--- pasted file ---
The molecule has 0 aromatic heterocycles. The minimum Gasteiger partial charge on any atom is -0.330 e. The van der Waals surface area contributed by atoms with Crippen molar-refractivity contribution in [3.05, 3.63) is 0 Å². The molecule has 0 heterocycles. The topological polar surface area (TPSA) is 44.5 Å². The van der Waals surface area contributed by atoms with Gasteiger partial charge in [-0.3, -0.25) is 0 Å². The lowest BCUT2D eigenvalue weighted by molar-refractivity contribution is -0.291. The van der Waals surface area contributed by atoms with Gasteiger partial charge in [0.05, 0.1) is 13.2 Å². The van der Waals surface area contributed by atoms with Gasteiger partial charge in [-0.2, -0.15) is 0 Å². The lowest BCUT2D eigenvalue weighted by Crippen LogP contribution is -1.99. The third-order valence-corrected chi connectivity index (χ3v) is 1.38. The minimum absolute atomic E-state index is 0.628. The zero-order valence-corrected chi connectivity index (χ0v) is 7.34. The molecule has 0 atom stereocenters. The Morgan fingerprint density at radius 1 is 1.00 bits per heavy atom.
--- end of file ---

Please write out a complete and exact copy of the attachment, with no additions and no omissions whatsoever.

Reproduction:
The molecule has 0 aromatic heterocycles. The minimum Gasteiger partial charge on any atom is -0.330 e. The van der Waals surface area contributed by atoms with Crippen molar-refractivity contribution in [3.05, 3.63) is 0 Å². The molecule has 0 heterocycles. The topological polar surface area (TPSA) is 44.5 Å². The van der Waals surface area contributed by atoms with Gasteiger partial charge in [-0.3, -0.25) is 0 Å². The lowest BCUT2D eigenvalue weighted by molar-refractivity contribution is -0.291. The van der Waals surface area contributed by atoms with Gasteiger partial charge in [0.05, 0.1) is 13.2 Å². The van der Waals surface area contributed by atoms with Gasteiger partial charge in [-0.2, -0.15) is 0 Å². The lowest BCUT2D eigenvalue weighted by Crippen LogP contribution is -1.99. The third-order valence-corrected chi connectivity index (χ3v) is 1.38. The minimum absolute atomic E-state index is 0.628. The zero-order valence-corrected chi connectivity index (χ0v) is 7.34. The molecule has 0 atom stereocenters. The Morgan fingerprint density at radius 1 is 1.00 bits per heavy atom.